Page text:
Accounting Expert: Feds’ Case Against John Wiley Price Looks Solid

View Comments
(credit: KTVT/KTXA) Jack Fink
Jack moved to Dallas after three years at WESH-TV, the NBC affil...
Read More

Get Breaking News First

Receive News, Politics, and Entertainment Headlines Each Morning.
Sign Up

From Our CBS Music Web Sites

185992939 10 Accounting Expert: Feds Case Against John Wiley Price Looks SolidHot Halloween Costumes

186544357 Accounting Expert: Feds Case Against John Wiley Price Looks SolidLast Minute Halloween Costumes

 alt=Musicians Then And Now

452359772 10 Accounting Expert: Feds Case Against John Wiley Price Looks SolidMissing Summer?

 alt=Alyssa Milano Shares Breastfeeding Selfie

cowb thumb Accounting Expert: Feds Case Against John Wiley Price Looks SolidCowboys Cheerleaders

DALLAS (CBS 11 NEWS) – As a forensic accountant, Larry Kanter follows the money. He watches where it comes from and where it goes.

“The work I do most people would find very tedious and very boring,” he said smiling.

From an accounting standpoint, Kanter says he’s impressed with the 107-page public corruption indictment against Dallas County Commissioner John Wiley Price, his chief of staff Dapheny Fain, his political consultant Kathy Nealy, and businessman Christian Campbell.

“The amount of work that went into this is just staggering,” Kanter said of the lengthy document.

All of the individuals named in the indictment pleaded not guilty.

To put the case together, Kanter says the FBI and IRS had to look up multiple phone and email accounts, plus review multiple fax machine records as well.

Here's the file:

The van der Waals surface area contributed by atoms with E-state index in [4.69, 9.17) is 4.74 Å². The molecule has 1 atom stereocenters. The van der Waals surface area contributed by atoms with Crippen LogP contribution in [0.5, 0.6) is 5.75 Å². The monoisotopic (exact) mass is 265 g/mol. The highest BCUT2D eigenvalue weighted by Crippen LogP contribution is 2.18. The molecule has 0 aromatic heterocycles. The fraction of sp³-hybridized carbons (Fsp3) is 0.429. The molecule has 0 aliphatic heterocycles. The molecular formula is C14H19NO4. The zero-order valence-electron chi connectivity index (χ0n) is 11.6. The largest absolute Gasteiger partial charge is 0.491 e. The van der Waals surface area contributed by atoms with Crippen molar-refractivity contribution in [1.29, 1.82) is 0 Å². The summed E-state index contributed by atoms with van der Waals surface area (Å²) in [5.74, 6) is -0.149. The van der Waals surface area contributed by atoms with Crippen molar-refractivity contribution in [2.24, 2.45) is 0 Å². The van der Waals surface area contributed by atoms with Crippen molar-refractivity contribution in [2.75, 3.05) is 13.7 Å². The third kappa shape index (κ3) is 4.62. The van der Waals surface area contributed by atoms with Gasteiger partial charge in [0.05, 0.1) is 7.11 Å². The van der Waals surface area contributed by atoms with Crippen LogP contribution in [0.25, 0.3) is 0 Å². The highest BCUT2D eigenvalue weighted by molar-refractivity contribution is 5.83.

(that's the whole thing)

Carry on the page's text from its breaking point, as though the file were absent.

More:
According to Kanter, they had to go through years of records involving meetings and county contracts. Prosecutors say during that time, Nealy, Fain, and Campbell gave Price about $1 million after he fixed and secured county contracts for Nealy’s business clients.

“It looks very solid,” Kanter said. “They put it all together and they mapped it and that’s very, very difficult.”

Kanter has testified at nearly two-dozen trials and began working on cases involving the savings & loans crisis in the 1980’s. He believes one challenge will be explaining the Price case to jurors.

“I wasn’t on the stand when they fell asleep, but I’ve seen them fall asleep in the jury box. Just because the entire set of facts is so tedious, and very difficult, and detailed. They don’t want to follow it.”

Kanter says federal prosecutors will need to engage jurors and show them how all of the evidence will prove their case.

Follow Jack on Twitter: @cbs11jack

(©2014 CBS Local Media, a division of CBS Radio Inc. All Rights Reserved. This material may not be published, broadcast, rewritten, or redistributed.)

Latest News:

Top Trending:

View Comments